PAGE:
In 2007, a massive CHIKV outbreak occurred in the Emilia Romagna region in northeastern Italy. There were 205 identified cases with frebile illness reported in Castiglione di Cervia and Castiglione di Ravenna villages (171) separated by the river in Revana province, and Cervia (13) and other villages (21), between July 4 to September 27. The epidemic was believed to be imported from Kerala, India (CHIKV epidemic infested area) by a man, who after two days of his arrival in Castiglione di Cervia developed frebile illness. The majority of the cases were the elderly (median age 60) representing increased incidence with age. Aedes albopictus which causes Chikungunya was also found in the area of the epidemic which further propagated the virus. Positive CHIKV sequences were detected in 90 captured Aedes albopictus mosquitoes from Castiglione di Cervia and 125 from Castiglione di Ravenna. Most cases occurred in Castiglione di Cervia and Castiglione di Ravenna Villages with peak incidence during third week of August. The 13 Cervia cases were local transmission introduced from Castiglione through migration (Rezza et al. 2007).

Other European Countries

Due to travelling, several European countries have encountered CHIKV from viraemic travellers from epidemic countries (Panning et al. 2008). The study was conducted at the Bernhard-Nocht Institute for Tropical Medicine in Hamburg, Germany involved 680 patients.

References

Beran, G. W. (1994) Handbook of zoonoses. Section B: Viral. 2nd Edition. CRC Press LLC: Florida.

CDC. (2009) Outbreak notice. Chikungunya in Asia and the Indian Ocean. http://wwwnc.cdc.gov/travel/content/outbreak-notice/chikungunya-fever.aspx. Accessed on 28th January 2010.

CDC. (2008) Chikungunya Transmission http://www.cdc.gov/ncidod/dvbid/Chikungunya/CH_Transmission.html Downloaded on 8th December 2009.

Cook, G. C., Zumla, A. I. (2009) Manson’s Tropical Diseases. 22nd Edition. Saunders: China.

Gérardin, P., Barau, G., Michault, A., Bintner, M., Randrianaivo, H., Choker, G., Lenglet, Y., Touret, Y., Bouveret, A., Grivard, P., Le Roux, K., Blanc, S., Schuffenecker, I., Couderc, T., Arenzana-Seisdedos, F., Lecuit, M., Robillard, P-Y. (2008) Multidisciplinary Prospective Study of Mother-to-Child Chikungunya virus Infections on the Island of La Réunion. PLoS Medicine, 5(3), 413-423.

Gould, E. A., Higgs, S. (2009) Impact of climate change and other factors on emerging arbovirus diseases. Transactions of the Royal Society of Tropical Medicine and Hygiene. 103(2), 109-121.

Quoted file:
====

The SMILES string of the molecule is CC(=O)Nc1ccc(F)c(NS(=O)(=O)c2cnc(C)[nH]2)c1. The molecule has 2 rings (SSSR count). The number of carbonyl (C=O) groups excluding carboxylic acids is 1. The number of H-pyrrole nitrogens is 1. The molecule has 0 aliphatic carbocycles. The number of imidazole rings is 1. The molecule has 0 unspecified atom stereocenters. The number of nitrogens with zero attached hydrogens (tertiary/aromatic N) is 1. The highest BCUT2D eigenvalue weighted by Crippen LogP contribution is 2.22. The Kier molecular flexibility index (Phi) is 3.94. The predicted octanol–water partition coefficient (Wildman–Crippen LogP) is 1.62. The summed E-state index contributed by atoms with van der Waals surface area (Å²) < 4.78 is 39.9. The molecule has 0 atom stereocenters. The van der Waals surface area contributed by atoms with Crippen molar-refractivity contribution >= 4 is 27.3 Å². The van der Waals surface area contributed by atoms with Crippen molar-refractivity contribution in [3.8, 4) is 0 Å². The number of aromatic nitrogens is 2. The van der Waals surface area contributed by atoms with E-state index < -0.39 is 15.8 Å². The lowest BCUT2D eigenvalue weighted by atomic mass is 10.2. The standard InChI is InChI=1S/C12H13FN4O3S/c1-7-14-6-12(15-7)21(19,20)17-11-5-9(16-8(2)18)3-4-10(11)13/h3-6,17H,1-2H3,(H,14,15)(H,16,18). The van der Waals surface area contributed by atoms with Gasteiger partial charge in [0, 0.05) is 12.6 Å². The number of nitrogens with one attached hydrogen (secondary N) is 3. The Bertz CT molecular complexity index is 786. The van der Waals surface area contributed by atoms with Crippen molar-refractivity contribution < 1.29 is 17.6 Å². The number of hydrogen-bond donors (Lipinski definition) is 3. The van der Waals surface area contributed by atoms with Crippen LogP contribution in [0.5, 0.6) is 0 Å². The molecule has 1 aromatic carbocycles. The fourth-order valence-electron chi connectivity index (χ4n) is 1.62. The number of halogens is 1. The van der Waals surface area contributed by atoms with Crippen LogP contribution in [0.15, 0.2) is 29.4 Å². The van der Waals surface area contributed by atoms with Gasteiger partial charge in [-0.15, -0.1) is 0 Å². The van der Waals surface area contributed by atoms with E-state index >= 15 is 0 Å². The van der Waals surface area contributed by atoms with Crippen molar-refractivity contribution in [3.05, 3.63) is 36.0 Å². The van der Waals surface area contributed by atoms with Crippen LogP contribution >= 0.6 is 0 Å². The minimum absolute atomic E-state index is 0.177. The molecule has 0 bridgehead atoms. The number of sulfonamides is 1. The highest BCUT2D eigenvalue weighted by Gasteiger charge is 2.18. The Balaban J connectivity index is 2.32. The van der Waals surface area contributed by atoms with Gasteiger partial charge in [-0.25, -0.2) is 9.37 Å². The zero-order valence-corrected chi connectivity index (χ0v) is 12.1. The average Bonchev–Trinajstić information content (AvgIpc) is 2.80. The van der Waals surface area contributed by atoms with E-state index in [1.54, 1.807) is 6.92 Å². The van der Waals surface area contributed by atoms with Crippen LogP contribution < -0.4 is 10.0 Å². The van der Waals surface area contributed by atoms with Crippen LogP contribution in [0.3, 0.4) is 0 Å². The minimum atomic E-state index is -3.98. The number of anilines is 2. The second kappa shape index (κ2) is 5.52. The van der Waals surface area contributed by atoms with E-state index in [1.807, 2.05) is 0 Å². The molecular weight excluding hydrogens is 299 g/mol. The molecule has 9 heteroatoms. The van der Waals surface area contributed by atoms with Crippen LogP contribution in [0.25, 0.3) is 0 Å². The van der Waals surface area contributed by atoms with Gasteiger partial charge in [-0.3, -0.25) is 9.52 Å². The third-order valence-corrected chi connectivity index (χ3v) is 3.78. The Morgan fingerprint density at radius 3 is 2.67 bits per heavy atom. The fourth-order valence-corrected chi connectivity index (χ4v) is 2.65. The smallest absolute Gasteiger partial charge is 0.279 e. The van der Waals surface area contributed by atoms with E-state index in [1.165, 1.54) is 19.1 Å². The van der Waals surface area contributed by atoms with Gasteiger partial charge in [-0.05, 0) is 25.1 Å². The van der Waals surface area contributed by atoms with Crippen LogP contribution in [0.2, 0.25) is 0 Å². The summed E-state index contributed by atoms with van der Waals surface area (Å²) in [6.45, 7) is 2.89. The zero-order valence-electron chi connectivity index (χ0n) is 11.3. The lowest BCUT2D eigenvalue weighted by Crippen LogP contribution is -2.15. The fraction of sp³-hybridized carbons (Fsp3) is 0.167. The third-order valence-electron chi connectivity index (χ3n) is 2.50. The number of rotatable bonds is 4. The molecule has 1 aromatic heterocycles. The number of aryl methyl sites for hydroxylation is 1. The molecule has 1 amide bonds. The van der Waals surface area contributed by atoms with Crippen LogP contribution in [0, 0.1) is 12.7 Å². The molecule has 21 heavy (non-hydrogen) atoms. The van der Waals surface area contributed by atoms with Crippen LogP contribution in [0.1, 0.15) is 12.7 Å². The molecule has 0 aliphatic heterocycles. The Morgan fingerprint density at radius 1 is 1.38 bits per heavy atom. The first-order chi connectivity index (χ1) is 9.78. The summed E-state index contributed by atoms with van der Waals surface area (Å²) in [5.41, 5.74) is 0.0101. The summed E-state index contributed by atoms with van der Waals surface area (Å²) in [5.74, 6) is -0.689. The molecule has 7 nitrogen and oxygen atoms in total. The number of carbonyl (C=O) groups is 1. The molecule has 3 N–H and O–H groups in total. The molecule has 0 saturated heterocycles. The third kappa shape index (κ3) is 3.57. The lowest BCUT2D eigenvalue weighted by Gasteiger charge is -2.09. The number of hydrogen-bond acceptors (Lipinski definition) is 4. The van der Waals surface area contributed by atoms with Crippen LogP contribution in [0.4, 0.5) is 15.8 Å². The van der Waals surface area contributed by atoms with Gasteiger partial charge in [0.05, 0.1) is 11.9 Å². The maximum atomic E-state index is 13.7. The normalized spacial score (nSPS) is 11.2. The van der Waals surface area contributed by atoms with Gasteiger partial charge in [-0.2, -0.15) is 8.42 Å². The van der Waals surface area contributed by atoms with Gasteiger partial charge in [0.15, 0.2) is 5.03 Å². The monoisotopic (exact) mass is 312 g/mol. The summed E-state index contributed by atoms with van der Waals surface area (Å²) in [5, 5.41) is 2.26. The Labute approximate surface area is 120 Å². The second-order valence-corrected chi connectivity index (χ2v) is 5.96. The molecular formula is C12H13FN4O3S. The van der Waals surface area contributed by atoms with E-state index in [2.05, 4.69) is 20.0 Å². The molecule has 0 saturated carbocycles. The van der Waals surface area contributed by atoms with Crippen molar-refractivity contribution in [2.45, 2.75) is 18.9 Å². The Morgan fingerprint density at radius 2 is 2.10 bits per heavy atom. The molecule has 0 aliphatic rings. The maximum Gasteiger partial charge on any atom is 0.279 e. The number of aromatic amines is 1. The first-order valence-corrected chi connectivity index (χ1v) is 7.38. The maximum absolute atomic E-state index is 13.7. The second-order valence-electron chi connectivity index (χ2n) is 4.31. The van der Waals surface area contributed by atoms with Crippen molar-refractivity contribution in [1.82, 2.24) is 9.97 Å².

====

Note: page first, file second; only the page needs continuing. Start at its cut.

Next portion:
Hochedez, P., Hausfater, P., Jaureguiberry, S., Gay, F., Datry, A., Danis, M., Bricaire, F., Bossi, P. (2007) Cases of Chikungunya Fever Imported from the Islands of the Southwest Indian Ocean to Paris, France. Eurosurveillance. 12(1-3). Available online: http://www.eurosurveillance.org/ViewArticle.aspx?ArticleId=679&LanguageId=2. Accessed date: 12th November 2009.

Kannan, M., Rajendran, R., Sunish, I. P., Balasubramaniam, R., Arunachalam, N., Paramasivan, R., Tewari, S. C., Philip, Samuel, P., Tyagi, B. K. (2009) A study on chikungunya outbreak during 2007 in Kerala, south India. Indian Journal of Medical Research. 129,(3), 311-315.

Krastinova, E., Quatresous, I., Tarantola, A. (2006) Imported cases of chikungunya in metropolitan France. Eurosurveillance, 34(11). Available online: http://www.eurosurveillance.org/ViewArticle.aspx?ArticleId=3030. Accessed on: 28th January 2010.

Lumsden, W. H. R. (1955) An Epidemic of Virus Disease in Southern Province, Tanganyika Territory, in 1952-53 II. General Description and Epidemiology. Transaction of the Royal Society of Tropical Medicine and Hgeine. 49(1), 33-57.

Moutailler, S., Barre, H., Vazielle, M., Failloux, A-B. (2009) Recently introduced Aedes albopictus in Corsica is competent to Chikungunya virus and in a lesser extent to dengue virus. Tropical Medicine and International Health. 14(9), 1105-1109.

Panning, M., Grywna, K., Van Esbroeck, M., Emmerich, P., Drosten, C. (2008) Chikungunya Fever in Travellers Returning to Europe from the Indian Ocean Region, 2006. Emerging Infectious Diseases. 14(3), 416-422.

Paquet, C., Quatresous, I., Solet, J.-L., Sissoko, D., Renault, P., Pierre, V., Cordel, H., Lassalle, C., Thiria, J., Zeller, H., Schuffnecker, I. (2006) Chikungunya outbreak In Réunion: epidemiology and surveillance, 2005 to early January 2006. Eurosurveillance. 11(5). Available online: http://www.eurosurveillance.org/ViewArticle.aspx?ArticleId=2891. Accessed on: 12th November 2009.

Pardigon, N. (2009) The biology of chikungunya: A brief review of what we still do not know. Pathologie Biologie. 57(2), 127-132.